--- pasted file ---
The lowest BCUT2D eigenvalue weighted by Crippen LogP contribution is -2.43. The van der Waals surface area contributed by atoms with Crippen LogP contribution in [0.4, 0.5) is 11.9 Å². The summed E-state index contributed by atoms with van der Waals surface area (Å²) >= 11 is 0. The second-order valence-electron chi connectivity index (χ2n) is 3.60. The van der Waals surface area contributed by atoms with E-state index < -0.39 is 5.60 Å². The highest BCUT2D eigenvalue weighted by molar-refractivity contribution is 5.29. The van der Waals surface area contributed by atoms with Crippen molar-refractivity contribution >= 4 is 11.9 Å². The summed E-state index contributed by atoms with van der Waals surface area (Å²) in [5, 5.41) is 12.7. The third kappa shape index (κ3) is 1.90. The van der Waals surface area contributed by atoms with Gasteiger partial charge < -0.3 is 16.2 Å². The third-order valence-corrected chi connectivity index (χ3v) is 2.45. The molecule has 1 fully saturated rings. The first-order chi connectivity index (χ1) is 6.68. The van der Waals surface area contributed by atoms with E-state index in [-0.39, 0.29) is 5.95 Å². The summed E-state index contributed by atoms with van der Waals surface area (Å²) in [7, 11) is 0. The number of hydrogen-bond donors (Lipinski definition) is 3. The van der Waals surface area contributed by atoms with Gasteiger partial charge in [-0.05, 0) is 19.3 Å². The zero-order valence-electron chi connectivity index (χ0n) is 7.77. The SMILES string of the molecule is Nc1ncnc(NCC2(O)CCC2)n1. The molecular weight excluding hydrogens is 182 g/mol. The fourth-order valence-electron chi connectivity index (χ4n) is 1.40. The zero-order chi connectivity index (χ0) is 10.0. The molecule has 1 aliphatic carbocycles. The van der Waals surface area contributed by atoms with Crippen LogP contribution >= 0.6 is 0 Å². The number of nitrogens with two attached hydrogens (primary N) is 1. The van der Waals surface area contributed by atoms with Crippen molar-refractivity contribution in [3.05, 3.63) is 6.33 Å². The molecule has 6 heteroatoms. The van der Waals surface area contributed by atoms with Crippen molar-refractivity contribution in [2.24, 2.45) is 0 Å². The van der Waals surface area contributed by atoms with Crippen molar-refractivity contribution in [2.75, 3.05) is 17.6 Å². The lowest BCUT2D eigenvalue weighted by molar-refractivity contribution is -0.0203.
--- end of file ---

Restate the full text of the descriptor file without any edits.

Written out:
The lowest BCUT2D eigenvalue weighted by Crippen LogP contribution is -2.43. The van der Waals surface area contributed by atoms with Crippen LogP contribution in [0.4, 0.5) is 11.9 Å². The summed E-state index contributed by atoms with van der Waals surface area (Å²) >= 11 is 0. The second-order valence-electron chi connectivity index (χ2n) is 3.60. The van der Waals surface area contributed by atoms with E-state index < -0.39 is 5.60 Å². The highest BCUT2D eigenvalue weighted by molar-refractivity contribution is 5.29. The van der Waals surface area contributed by atoms with Crippen molar-refractivity contribution >= 4 is 11.9 Å². The summed E-state index contributed by atoms with van der Waals surface area (Å²) in [5, 5.41) is 12.7. The third kappa shape index (κ3) is 1.90. The van der Waals surface area contributed by atoms with Gasteiger partial charge < -0.3 is 16.2 Å². The third-order valence-corrected chi connectivity index (χ3v) is 2.45. The molecule has 1 fully saturated rings. The first-order chi connectivity index (χ1) is 6.68. The van der Waals surface area contributed by atoms with E-state index in [-0.39, 0.29) is 5.95 Å². The summed E-state index contributed by atoms with van der Waals surface area (Å²) in [7, 11) is 0. The number of hydrogen-bond donors (Lipinski definition) is 3. The van der Waals surface area contributed by atoms with Gasteiger partial charge in [-0.05, 0) is 19.3 Å². The zero-order valence-electron chi connectivity index (χ0n) is 7.77. The SMILES string of the molecule is Nc1ncnc(NCC2(O)CCC2)n1. The molecular weight excluding hydrogens is 182 g/mol. The fourth-order valence-electron chi connectivity index (χ4n) is 1.40. The zero-order chi connectivity index (χ0) is 10.0. The molecule has 1 aliphatic carbocycles. The van der Waals surface area contributed by atoms with Crippen LogP contribution >= 0.6 is 0 Å². The number of nitrogens with two attached hydrogens (primary N) is 1. The van der Waals surface area contributed by atoms with Crippen molar-refractivity contribution in [3.05, 3.63) is 6.33 Å². The molecule has 6 heteroatoms. The van der Waals surface area contributed by atoms with Crippen molar-refractivity contribution in [2.24, 2.45) is 0 Å². The van der Waals surface area contributed by atoms with Crippen molar-refractivity contribution in [2.75, 3.05) is 17.6 Å². The lowest BCUT2D eigenvalue weighted by molar-refractivity contribution is -0.0203.